Muslima Ambassador, Nikoo Tarkhani, interviews Mansoureh Shojaee, Iranian women’s rights activist and co-founder of the Iran Women’s Museum. Mansoureh talks about the Museum’s tumultuous founding, the history of the Iranian women’s movement, and her life in exile.
Nikoo Tarkhani: Can you give us a short summary of the Iran Women’s Museum?
Mansoureh Shojaee: I had the idea for a women’s museum for such a long time. I started establishing libraries for women in 2000, like the Sedigheh Dowlatabadi Women’s Library and another library for women in Lar, Iran, so when Mrs. Shirin Ebadi suggested that we should have a women’s museum in Iran everything started. At the time, Shirin Ebadi was connected to the International Women’s Museum Network and the Merano Women’s Museum in Italy. In addition to these networks, I began asking professional women in Iran to investigate the idea. I asked women in a variety of fields like art, history, and women’s studies. We held sessions to discuss the idea and eventually came to the conclusion that Iran needed an organization for collecting and documenting social history and the history of the Iranian women’s movement. The first task was to find a place for the museum and for this goal we needed funding. We decided that it would be problematic to ask for any funding from outside of Iran, so a group of artists gathered to hold an exhibition in aid of the museum. Even friends donated to our fund so that we could get the project off the ground. It is important to say that, in the end, we were not able to hold the exhibition. I had been arrested after the election and the project was aborted. We thought it would be a better strategy to establish local museums in smaller cities in order to prepare local women for the collecting and organizing of verbal history and information in their locale. We also launched an online organization out of Tehran which supervised and managed the project and coordinated programs for holding exhibitions. When I was in Iran I became in touch with the International Women’s Museum Network, but as I mentioned before, I was arrested after the most recent presidential election. Later, I posted bail and left the country for Europe where I attended short educational terms in different women’s museums. During the first three or four months of my stay I was the trainer for museums in Norway, Italy and Germany. Now that I am living in Nuremberg, Germany I am cooperating with a women’s museum there.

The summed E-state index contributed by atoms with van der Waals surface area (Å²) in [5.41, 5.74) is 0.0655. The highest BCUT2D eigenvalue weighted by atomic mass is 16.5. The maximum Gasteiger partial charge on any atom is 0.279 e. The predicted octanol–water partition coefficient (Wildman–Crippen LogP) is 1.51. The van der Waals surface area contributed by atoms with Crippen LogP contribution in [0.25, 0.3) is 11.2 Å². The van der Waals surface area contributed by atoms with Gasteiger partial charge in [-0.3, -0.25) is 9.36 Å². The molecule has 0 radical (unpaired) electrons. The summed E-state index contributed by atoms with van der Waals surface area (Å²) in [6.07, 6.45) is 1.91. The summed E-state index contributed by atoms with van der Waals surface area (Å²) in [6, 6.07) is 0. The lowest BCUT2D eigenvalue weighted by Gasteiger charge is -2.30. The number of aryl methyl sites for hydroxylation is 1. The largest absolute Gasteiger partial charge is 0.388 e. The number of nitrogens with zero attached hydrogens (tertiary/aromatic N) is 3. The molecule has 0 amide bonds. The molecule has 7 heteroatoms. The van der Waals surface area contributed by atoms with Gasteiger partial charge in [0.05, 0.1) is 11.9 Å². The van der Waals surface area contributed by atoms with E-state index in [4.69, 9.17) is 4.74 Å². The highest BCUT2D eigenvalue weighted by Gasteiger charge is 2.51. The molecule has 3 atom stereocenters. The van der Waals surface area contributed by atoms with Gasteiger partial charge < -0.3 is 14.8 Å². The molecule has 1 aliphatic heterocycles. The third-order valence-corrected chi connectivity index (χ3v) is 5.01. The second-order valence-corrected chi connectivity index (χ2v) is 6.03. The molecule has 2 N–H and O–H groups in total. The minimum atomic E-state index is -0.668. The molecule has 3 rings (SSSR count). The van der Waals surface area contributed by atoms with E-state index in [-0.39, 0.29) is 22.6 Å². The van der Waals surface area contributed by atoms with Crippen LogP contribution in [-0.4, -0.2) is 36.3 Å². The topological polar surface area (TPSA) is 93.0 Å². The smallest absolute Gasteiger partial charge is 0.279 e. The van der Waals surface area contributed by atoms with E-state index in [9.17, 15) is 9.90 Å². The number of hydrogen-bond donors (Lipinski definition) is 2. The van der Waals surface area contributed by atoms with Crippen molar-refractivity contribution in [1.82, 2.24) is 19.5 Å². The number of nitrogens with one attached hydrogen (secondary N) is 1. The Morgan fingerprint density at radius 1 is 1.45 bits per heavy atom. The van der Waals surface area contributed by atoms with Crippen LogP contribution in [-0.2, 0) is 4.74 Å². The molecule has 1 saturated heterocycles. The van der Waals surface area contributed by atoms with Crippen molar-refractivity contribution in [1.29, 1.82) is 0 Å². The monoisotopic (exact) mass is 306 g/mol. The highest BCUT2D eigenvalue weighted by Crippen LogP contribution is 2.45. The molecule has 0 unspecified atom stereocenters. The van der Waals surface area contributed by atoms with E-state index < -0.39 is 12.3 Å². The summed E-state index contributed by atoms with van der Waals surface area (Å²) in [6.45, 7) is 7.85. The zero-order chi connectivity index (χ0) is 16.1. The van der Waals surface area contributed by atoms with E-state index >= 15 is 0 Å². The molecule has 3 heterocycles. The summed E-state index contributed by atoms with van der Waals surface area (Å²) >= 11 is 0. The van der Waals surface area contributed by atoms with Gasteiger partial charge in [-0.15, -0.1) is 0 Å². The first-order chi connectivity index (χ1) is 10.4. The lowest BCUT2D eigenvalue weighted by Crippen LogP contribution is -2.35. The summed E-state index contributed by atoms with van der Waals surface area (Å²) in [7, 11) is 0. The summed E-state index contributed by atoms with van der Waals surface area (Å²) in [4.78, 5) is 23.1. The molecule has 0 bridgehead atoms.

Iran needed an organization for collecting and documenting social history and the history of the Iranian women’s movement.
Is this museum open to all women artists around the world or only Iranians?
What I had planned to do was to establish a museum that was focused only on events inside Iran. Now that I am outside and still working on the project the plan has changed and this museum is going to be for all Persian speaking women in Iran, Afghanistan, Tajikistan, and part of Uzbekistan. I hope it is done soon. Since it is now online I try to include as many women from different countries as I can. We have seen global networks and virtual women’s museums, but unfortunately our women cannot enter these networks or join these websites due to problems in the region or issues with translation. We will try to make it easier for the women in our region to enter such networks and then connect them more globally.